• Brian Dooreck, MD

March is National Colorectal Cancer Awareness Month

Actualizado: feb 1

Why all the new news?

We have been seeing it in the media. Reading the posts. The articles. As a gastroenterologist in clinical practice—seeing it firsthand.

This past month alone I have treated a 30-year-old woman with a remote (not first-degree) family history who presented with vague abdominal pain. She had right-sided colon cancer. And there was a 36-year-old father of two young children, with metastatic (spreading to the liver) rectal cancer, who had rectal bleeding from "hemorrhoids" and weight loss for 6 months. Neither was addressed early enough.

What Is Cancer?

Cancer starts when cells in the body start to grow out of control and often they spread to other areas of the body.

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What Is Colorectal Cancer?

"Colorectal cancer is cancer that starts in the colon or the rectum. These cancers can also be named colon cancer or rectal cancer, depending on where they start. Colon cancer and rectal cancer are often grouped together because they have many features in common."

You can also read more at the American Cancer Society website.

A screening colonoscopy finds precancerous polyps (abnormal growths) so they can be removed before they have a chance to turn into cancer.

Colorectal cancer is the third most common cancer in the United States and the second leading cause of cancer death, claiming the lives of more than 50,000 people every year.
However, about one-third of adults aged 50 or older (about 22 million people)—the age group at greatest risk of developing colorectal cancer—have not been screened as recommended.

March is National Colorectal Cancer Awareness Month

You will be seeing much more in the media and from me in March about colorectal cancer. President Bill Clinton dedicated March as National Colon Cancer Awareness Month in 2000.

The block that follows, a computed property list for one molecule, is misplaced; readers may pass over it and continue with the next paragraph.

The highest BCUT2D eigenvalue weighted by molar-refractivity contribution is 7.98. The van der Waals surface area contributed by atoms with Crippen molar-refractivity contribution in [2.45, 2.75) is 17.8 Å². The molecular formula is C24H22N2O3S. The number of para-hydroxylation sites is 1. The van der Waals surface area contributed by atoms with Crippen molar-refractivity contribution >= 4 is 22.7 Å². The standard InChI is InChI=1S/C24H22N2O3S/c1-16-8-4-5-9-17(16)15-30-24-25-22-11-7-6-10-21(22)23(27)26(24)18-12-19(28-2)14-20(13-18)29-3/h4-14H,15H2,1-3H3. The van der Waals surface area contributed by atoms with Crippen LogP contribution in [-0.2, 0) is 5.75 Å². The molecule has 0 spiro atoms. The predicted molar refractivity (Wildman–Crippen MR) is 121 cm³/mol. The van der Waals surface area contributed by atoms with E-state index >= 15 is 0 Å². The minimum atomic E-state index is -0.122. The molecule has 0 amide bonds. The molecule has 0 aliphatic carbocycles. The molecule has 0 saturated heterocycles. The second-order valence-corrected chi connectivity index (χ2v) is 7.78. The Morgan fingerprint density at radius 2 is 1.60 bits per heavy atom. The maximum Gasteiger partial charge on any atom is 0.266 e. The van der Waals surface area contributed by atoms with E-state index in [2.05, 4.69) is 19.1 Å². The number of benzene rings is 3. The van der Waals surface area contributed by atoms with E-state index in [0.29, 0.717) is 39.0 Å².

Never Too Young

Cancer doesn’t care how old you are and colorectal cancer awareness is no longer just for people over 50.

Here is a great campaign to educate you.


Colorectal Cancer Screening Guidelines

  • In their 2018 guidelines, the American Cancer Society recommends that average-risk adults aged 45 years and older undergo regular colorectal cancer screenings.

  • And you’ll find in the CDC’s Screen for Life: National Colorectal Cancer Action Campaign, that "if you’re 50 to 75 years old, get screened for colorectal cancer regularly. If you’re younger than 50 and think you may be at high risk of getting colorectal cancer, or if you’re older than 75, ask your doctor if you should be screened."

Be aware. Be seen. Be screened if warranted.


I eat a high fiber, mostly plant-based 🌱 diet, no red meat, drink 4 liters of water a day, exercise, and am focused on keeping nutrition simple. I am sharing what works for me and what I routinely recommend to my patients.

"Balance. Portion control. Keep nutrition simple. Eat Smart. Eat Healthy. 🌱 🌾 🌿"

Need a life "reset"?
By application only.
Click for Executive Health Coaching 🌱 with Dr. Dooreck.

Connect with Dr. Dooreck on LinkedIn where he focuses his sharing on Health, Diet, Nutrition, Exercise, Lifestyle, and Balance.

gastroenterology | colonoscopy doctor | colonoscopy and gastroenterology services | gastro doctor | gi doctor | gastrointestinal diagnostic centers | public health

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